News Story

U-M’s Uncomfortable Relationship With Michigan’s Open Records Law

University officials often behave as if Freedom of Information Act requirements are optional

In April 2020, the University of Michigan announced that it would freeze base salaries due to budget issues, and the story was picked up by numerous news sources.

But despite the announcement and media coverage, U-M did not stop giving bonuses and other salary enhancements that boost pay well above an employee’s base salary.

In 2021 the Mackinac Center for Public Policy filed a request under the Michigan Freedom of Information Act for records showing the gross pay of U-M employees in one specified department. When university officials refused to comply, the Mackinac Center responded with a lawsuit. It challenged claims that payments to employees in excess of their base salary are not public information subject to disclosure.

The response also showed that many employees had received large pay bumps, which contradicted the widely reported claims of a salary freeze.

For example, a 2019 base salary of $139,050 was reported for Elizabeth Seney, who is employed by a university Office of Institutional Equity. But Seney’s gross pay was $167,488 in 2019, which was 20% higher than her published base salary.

In the last six years, the Mackinac Center filed four lawsuits against the University of Michigan, challenging its refusal to turn over public documents in a timely manner. [The stories covered salaries at the Office of Institutional Equity, how the university spent donated funds, information that university employees supplied to state officials about COVID policy and political statements made by the university president.]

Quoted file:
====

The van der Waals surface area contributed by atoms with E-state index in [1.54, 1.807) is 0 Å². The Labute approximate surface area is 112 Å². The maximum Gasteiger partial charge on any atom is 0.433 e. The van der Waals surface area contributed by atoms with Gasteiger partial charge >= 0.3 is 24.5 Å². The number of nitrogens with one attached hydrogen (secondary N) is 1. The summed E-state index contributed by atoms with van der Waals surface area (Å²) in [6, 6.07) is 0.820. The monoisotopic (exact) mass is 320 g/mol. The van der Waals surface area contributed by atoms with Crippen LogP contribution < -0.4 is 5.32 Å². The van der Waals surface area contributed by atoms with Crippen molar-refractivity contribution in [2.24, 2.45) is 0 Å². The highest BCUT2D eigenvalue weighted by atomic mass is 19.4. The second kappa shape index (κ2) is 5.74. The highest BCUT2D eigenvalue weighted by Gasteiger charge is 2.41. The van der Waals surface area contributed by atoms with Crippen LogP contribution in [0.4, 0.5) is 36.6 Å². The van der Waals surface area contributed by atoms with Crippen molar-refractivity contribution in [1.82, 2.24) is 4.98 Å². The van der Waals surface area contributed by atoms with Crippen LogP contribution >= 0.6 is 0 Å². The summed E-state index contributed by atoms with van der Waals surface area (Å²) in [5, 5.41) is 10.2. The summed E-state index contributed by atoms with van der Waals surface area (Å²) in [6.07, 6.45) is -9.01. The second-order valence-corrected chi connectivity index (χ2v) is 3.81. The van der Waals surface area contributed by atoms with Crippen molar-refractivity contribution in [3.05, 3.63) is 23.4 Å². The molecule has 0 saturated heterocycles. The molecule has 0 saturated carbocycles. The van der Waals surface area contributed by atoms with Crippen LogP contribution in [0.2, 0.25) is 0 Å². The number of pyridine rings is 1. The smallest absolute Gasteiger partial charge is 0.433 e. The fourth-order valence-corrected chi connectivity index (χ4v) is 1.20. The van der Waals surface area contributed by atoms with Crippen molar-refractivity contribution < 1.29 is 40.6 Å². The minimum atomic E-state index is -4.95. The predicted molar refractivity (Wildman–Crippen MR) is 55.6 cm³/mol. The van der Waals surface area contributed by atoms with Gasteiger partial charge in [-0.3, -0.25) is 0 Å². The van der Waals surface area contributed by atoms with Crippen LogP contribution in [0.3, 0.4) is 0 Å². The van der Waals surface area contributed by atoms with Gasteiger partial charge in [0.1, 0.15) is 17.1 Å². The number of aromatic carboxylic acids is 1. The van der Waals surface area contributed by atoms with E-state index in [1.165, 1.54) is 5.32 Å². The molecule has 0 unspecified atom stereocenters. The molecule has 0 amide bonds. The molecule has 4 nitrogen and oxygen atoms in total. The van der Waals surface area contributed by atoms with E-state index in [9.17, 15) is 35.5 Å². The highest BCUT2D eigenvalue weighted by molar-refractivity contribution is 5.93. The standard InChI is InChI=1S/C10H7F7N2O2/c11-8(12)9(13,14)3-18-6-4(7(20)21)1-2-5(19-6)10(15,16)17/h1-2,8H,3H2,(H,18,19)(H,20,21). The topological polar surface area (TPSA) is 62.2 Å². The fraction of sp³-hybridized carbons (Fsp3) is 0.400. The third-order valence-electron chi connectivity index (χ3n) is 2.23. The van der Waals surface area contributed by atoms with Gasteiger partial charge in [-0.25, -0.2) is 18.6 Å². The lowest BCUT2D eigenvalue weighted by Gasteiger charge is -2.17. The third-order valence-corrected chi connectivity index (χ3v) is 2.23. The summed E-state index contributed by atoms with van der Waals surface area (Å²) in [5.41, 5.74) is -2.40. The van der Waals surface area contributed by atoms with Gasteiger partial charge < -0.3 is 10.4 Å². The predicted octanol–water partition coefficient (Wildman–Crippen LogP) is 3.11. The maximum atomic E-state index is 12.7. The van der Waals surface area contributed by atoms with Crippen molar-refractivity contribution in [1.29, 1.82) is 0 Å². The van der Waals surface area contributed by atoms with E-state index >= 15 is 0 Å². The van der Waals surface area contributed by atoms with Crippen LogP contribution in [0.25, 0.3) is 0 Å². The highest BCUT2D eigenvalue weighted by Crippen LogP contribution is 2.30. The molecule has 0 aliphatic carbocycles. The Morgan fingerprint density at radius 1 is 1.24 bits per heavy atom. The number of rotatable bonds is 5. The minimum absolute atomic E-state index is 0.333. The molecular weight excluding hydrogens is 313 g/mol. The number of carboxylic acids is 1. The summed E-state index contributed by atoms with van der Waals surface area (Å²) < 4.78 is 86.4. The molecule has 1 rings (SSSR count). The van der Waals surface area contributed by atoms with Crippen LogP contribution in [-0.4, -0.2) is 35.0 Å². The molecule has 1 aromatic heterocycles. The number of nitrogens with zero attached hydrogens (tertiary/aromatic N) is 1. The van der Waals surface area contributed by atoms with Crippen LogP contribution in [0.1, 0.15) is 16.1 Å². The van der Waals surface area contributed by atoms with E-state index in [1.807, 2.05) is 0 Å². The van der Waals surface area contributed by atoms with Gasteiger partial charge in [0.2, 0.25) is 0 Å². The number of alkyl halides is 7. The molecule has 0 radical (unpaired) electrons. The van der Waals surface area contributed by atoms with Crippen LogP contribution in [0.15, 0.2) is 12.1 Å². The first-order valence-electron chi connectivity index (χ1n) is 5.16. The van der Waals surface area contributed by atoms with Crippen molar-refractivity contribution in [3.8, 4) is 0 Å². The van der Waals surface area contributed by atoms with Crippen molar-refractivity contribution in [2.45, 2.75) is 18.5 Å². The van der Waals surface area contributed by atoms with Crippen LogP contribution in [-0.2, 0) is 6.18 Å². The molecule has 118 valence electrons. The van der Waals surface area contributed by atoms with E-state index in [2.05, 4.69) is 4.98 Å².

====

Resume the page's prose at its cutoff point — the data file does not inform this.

An annual event called Sunshine Week was established in 2005 by the American Society of News Editors to raise awareness of public’s right to see government records and information. Sunshine Week this year is March 13-19.

In Michigan, that right is recognized and made real by the Michigan Freedom of Information Act, signed into law in 1976.

But U-M's track record shows an uncomfortable relationship with the law's requirements.

“The University of Michigan’s consistent pattern of failing to adhere to the requirements of the FOIA is troubling to say the least,” said Steve Delie, an attorney at the Mackinac Center who specializes in FOIA law. “The Freedom of Information Act is designed to ensure that members of the public have access to the records they need to hold government bodies accountable and fully participate in the democratic process. The University’s FOIA practices should further this goal, but the legal record shows they are failing to do so.”

The University of Michigan has responded promptly to some FOIA requests. For example, the Mackinac Center filed a FOIA request for the contract of Robert Gordon, former director of the Michigan Department of Health and Human Services, who had been hired by U-M. The university provided Gordon’s contract within 24 hours.

U-M spokesman Rick Fitzgerald noted that the university was also the only state university to provide names with the base salaries it posts on its website.

Michigan Capitol Confidential is the news source produced by the Mackinac Center for Public Policy. Michigan Capitol Confidential reports with a free-market news perspective.